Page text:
William Blake was an English poet, painter, and printmaker who went pretty much unnoticed during his own lifetime. Later, of course, things change. Blake is now considered a seminal figure in the history of the poetry and visual arts of the Romantic Age.
William Blake’s work was neglected for a generation after his death. It went almost completely forgotten until Alexander Gilchrist began work on his biography in the 1860s.
The publication of “the Life of William Blake” rapidly transformed Blake’s reputation. The Pre-Raphaelites found a great deal of inspiration in his work.
Fast forward to the twentieth century: It may be only then that Blake’s work was fully appreciated. When it comes to authors, William Blake was a man ahead of his time.
William Blake Exhibition
A major William Blake exhibition is opening in West Sussex. This exhibit celebrates the art or Blake as well as the influence that Sussex had on that art.
“William Blake in Sussex: Visions of Albion” is the major New Year exhibition at the National Trust’s Petworth House, running from January 13-March 25. The exhibition is the first to bring together for display many of the works that were inspired by his experience living in Sussex.
On loan from the British Museum, will be the hand-coloured relief etching of Blake’s illustrated epic poem Milton, of which only four are still in existence.
Cultural impact of Blake
After Shakespeare, far more than any other canonical writer, his songs have been set and adapted by popular musicians including U2, Jah Wobble, Tangerine Dream, Bruce Dickinson and Ulver. Folk musicians, such as M. Ward, have adapted or incorporated portions of his work in their music, and figures such as Bob Dylan, Alasdair Gray and Allen Ginsberg have been influenced by him.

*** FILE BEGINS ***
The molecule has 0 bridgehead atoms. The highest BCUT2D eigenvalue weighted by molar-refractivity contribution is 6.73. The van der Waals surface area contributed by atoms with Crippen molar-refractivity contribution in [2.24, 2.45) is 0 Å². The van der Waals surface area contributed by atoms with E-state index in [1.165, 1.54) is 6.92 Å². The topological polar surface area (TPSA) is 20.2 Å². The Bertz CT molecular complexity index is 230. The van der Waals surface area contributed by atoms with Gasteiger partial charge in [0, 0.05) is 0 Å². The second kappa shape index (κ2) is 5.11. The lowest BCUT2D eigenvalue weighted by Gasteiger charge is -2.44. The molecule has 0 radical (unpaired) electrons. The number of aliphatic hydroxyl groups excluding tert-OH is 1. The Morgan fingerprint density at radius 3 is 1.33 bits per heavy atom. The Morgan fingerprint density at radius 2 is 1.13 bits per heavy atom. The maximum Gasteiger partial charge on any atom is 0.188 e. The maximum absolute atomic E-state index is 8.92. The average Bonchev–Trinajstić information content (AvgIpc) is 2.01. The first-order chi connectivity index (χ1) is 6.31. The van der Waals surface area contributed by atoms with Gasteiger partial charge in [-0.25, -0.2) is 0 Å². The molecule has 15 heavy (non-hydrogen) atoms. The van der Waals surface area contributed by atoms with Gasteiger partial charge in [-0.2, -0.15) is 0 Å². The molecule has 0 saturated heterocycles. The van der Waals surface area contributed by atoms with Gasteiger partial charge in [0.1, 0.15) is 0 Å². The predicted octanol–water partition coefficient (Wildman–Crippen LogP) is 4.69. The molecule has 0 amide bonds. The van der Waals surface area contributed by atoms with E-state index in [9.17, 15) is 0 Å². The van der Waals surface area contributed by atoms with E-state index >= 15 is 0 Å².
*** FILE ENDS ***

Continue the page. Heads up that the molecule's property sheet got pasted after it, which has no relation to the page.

For a full list of Blakes cultural impact check out the Wikipedia article on just that subject.
- The Poetry Foundation’s page on Blake is particularly interesting.
- For lighter reading, the BBC History guide to Blake is quite accessible.
- The Wikipedia has a long article on Blake.
Blake may be most famous for his poem, The Tyger.
Tyger Tyger, burning bright,
In the forests of the night;
What immortal hand or eye,
Could frame thy fearful symmetry?
In what distant deeps or skies.
Burnt the fire of thine eyes?
On what wings dare he aspire?
What the hand, dare seize the fire?
And what shoulder, & what art,
Could twist the sinews of thy heart?
And when thy heart began to beat,
What dread hand? & what dread feet?
What the hammer? what the chain,
In what furnace was thy brain?
What the anvil? what dread grasp,
Dare its deadly terrors clasp!
When the stars threw down their spears
And water’d heaven with their tears:
Did he smile his work to see?
Did he who made the Lamb make thee?
Tyger Tyger burning bright,
In the forests of the night:
What immortal hand or eye,
Dare frame thy fearful symmetry?